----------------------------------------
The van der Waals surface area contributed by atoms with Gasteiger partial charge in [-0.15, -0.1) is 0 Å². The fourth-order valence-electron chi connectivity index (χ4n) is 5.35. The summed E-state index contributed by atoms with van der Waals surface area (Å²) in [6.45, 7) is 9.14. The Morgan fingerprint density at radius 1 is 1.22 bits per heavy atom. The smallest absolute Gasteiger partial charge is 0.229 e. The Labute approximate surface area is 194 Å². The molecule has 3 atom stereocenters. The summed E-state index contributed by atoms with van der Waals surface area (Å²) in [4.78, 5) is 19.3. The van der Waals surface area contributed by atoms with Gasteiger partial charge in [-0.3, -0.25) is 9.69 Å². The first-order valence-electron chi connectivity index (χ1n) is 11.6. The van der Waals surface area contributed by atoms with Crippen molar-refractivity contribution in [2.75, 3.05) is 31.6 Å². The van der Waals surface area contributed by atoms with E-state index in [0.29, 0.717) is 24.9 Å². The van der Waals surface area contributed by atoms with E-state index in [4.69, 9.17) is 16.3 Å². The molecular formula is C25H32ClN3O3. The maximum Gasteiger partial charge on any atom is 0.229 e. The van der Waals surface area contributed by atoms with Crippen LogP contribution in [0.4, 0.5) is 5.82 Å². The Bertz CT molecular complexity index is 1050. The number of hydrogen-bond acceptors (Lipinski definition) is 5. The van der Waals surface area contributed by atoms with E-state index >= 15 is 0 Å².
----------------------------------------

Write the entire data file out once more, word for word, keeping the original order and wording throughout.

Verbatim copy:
The van der Waals surface area contributed by atoms with Gasteiger partial charge in [-0.15, -0.1) is 0 Å². The fourth-order valence-electron chi connectivity index (χ4n) is 5.35. The summed E-state index contributed by atoms with van der Waals surface area (Å²) in [6.45, 7) is 9.14. The Morgan fingerprint density at radius 1 is 1.22 bits per heavy atom. The smallest absolute Gasteiger partial charge is 0.229 e. The Labute approximate surface area is 194 Å². The molecule has 3 atom stereocenters. The summed E-state index contributed by atoms with van der Waals surface area (Å²) in [4.78, 5) is 19.3. The van der Waals surface area contributed by atoms with Gasteiger partial charge in [-0.3, -0.25) is 9.69 Å². The first-order valence-electron chi connectivity index (χ1n) is 11.6. The van der Waals surface area contributed by atoms with Crippen molar-refractivity contribution in [2.75, 3.05) is 31.6 Å². The van der Waals surface area contributed by atoms with E-state index in [0.29, 0.717) is 24.9 Å². The van der Waals surface area contributed by atoms with E-state index in [4.69, 9.17) is 16.3 Å². The molecular formula is C25H32ClN3O3. The maximum Gasteiger partial charge on any atom is 0.229 e. The van der Waals surface area contributed by atoms with Crippen LogP contribution in [0.4, 0.5) is 5.82 Å². The Bertz CT molecular complexity index is 1050. The number of hydrogen-bond acceptors (Lipinski definition) is 5. The van der Waals surface area contributed by atoms with E-state index >= 15 is 0 Å².